A Beach Adventure in Sierra Leone
Most people don’t think of Sierra Leone
as a family destination. It’s a wonderful option for those who love adventure, are happy to ‘rough it’ when it comes to accommodation and don’t mind being flexible when plans change. However, the Wynter Bee family recently discovered its deserted white sand beaches, compelling history and welcoming people. On their return they emailed me such gripping and heart-warming feedback.
Sarah and Peter Wynter Bee got in touch with us as they wanted to travel to Sierra Leone to see their daughter Jessie who was carrying out part of her medical training there to become a doctor. This is what they wrote:
“The highlight of our trip was the remote Turtle Islands, which have no mobile phone connection or electricity – brilliant. Getting there was a big adventure – a six-hour boat ride with no navigation equipment other than a compass on the dashboard. We stayed in a basic bungalow. Evenings were very sociable. At times, there were so many islanders hanging out with us and helping it felt like a tropical version of Downton Abbey! We paid for evening meals – excellent fish stews and rice – but you need to bring everything, including all food except fish, along with tea/coffee, beer and water, plates and cutlery, and even a cooking pot if you want to self-cater.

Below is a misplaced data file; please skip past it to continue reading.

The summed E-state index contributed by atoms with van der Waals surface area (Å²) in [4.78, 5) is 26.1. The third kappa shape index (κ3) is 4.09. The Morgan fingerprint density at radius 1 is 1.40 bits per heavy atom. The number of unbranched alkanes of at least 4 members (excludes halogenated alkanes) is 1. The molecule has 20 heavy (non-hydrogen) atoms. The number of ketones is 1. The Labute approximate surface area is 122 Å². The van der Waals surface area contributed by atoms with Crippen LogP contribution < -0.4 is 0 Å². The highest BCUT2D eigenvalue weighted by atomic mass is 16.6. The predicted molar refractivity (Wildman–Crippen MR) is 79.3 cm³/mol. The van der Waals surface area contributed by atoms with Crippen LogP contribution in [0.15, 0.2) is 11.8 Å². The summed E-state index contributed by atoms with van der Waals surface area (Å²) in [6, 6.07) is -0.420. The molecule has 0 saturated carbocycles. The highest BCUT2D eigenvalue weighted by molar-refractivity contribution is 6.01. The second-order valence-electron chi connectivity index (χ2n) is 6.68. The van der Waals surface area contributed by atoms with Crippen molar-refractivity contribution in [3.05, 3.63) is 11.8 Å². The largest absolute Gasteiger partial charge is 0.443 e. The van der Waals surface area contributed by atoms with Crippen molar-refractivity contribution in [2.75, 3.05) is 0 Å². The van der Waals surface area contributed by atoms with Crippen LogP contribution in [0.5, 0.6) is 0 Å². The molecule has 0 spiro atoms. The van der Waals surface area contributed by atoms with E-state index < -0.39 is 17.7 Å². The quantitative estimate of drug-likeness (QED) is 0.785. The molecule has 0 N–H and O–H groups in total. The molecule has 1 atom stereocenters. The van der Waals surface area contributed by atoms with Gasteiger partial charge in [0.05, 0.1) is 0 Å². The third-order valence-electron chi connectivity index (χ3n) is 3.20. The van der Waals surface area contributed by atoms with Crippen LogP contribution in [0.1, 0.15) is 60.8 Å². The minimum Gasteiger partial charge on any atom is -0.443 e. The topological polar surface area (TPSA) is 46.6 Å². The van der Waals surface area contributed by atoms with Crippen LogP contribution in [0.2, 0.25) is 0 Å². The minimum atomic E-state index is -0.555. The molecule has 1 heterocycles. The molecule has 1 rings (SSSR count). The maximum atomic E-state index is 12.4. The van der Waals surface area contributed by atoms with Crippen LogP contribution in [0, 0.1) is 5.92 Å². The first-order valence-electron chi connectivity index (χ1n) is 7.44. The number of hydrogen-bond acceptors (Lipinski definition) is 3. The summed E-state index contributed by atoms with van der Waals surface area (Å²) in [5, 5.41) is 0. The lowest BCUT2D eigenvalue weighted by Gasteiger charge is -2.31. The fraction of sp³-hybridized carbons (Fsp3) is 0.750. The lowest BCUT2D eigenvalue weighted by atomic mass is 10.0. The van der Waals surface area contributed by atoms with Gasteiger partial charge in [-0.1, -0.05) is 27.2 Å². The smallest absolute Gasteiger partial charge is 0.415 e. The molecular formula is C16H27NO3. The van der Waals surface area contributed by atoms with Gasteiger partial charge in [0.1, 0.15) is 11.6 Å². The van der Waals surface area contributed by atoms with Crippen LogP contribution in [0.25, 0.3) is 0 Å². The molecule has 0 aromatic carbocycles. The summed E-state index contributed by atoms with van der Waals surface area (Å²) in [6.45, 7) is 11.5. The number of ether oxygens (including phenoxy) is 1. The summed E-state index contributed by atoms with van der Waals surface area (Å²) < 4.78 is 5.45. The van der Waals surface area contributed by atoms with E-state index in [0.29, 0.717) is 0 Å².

Later, we treated ourselves to a couple of nights at Franco’s, on an unspoilt beach not far from the capital Freetown. It’s an amazing set-up, straight out of Somerset Maugham. Our room had hot water – which seemed like an indulgence – and the food was excellent. Watch out for rip currents off the ocean beach. Freetown was both friendly and fascinating. The trip upriver to Bunce Island, a slaving station whose haunting remains are still very much visible, was an unmissable experience.
Sierra Leone does present challenges. For example, checking in at Lungi Airport for the return flight was horrendous, with everyone bribing officials to avoid queuing.
However, Rainbow’s team on the ground organised everything excellently. We got used to jumping on and off boats with our rucksacks, not being sure where we were going or who was going to meet us, but someone always appeared.
Be open-minded and flexible, and you will have a wonderful time.”